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Environmental impact assessment : a comparative study of the effect of federal institutional arrangements upon environmental impact assessment procedures in Canada and the United States McCallum, Sandra Kathleen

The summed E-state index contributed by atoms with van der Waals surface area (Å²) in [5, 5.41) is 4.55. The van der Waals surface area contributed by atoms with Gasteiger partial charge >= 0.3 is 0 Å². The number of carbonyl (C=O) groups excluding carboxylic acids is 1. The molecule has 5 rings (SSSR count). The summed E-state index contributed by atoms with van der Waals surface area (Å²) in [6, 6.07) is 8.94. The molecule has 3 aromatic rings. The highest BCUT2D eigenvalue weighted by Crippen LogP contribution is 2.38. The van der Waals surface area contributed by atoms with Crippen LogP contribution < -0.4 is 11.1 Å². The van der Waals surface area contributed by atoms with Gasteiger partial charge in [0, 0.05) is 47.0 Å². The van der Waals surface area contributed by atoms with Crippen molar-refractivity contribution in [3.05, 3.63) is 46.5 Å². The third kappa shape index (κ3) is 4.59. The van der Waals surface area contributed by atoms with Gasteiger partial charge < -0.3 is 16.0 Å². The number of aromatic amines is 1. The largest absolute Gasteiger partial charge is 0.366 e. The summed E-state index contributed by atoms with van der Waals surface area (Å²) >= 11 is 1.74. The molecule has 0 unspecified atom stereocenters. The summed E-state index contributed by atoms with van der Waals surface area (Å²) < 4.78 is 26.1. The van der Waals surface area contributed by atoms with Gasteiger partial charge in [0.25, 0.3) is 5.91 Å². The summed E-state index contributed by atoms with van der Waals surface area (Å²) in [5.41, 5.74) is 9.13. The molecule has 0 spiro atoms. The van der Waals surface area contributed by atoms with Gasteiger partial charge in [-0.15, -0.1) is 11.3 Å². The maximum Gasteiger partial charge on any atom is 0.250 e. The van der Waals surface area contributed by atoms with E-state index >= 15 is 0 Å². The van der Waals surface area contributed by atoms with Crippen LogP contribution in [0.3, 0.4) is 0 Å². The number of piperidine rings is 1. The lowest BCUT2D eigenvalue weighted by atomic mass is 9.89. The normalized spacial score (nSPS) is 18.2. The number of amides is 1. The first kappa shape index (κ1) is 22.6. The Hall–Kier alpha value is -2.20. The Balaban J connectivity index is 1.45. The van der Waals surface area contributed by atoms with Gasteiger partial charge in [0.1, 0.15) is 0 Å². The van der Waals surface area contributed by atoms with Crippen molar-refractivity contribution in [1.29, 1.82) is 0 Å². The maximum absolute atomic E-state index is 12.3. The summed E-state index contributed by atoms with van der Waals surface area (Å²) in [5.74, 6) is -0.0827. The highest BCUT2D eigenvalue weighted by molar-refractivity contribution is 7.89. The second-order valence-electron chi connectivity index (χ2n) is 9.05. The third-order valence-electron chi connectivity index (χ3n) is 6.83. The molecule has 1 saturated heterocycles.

This paper examines the effect of institutional arrangements upon environmental impact assessment procedures. The short introduction discusses the need for a planning tool in the nature of an environmental impact assessment which focuses upon environmental considerations at the earliest stage of the decision process. Chapter I analyses some of the procedures suggested for implementing an assessment procedure highlighting the strengths and weaknesses of each. It is recognized that because many questions of social choice are involved the need for a broadened decision base incorporating public input into each stage of the process is desirable. The basic problem of any procedure is identified as one of enforceability. Chapter II examines the Canadian proposal which was announced in the House of Commons early in 1974. The weaknesses of the proposal are discussed within the context of the political system. Chapter III discusses the impact of the National Environmental Policy Act in the United States. Much of the success of this legislation is attributed to the role of the courts as enforcers of the legislation and clarification of the goals of Congress. Chapter IV discusses the differences between the Canadian and United States governmental structure which make the wholesale transfer of legislation in the form of the United States Act inappropriate. The procedural and doctrinal distinctions are discussed. Finally the issues which a Canadian legislature will need to address in order to implement legislation which will be as effective as the United States model are identified.

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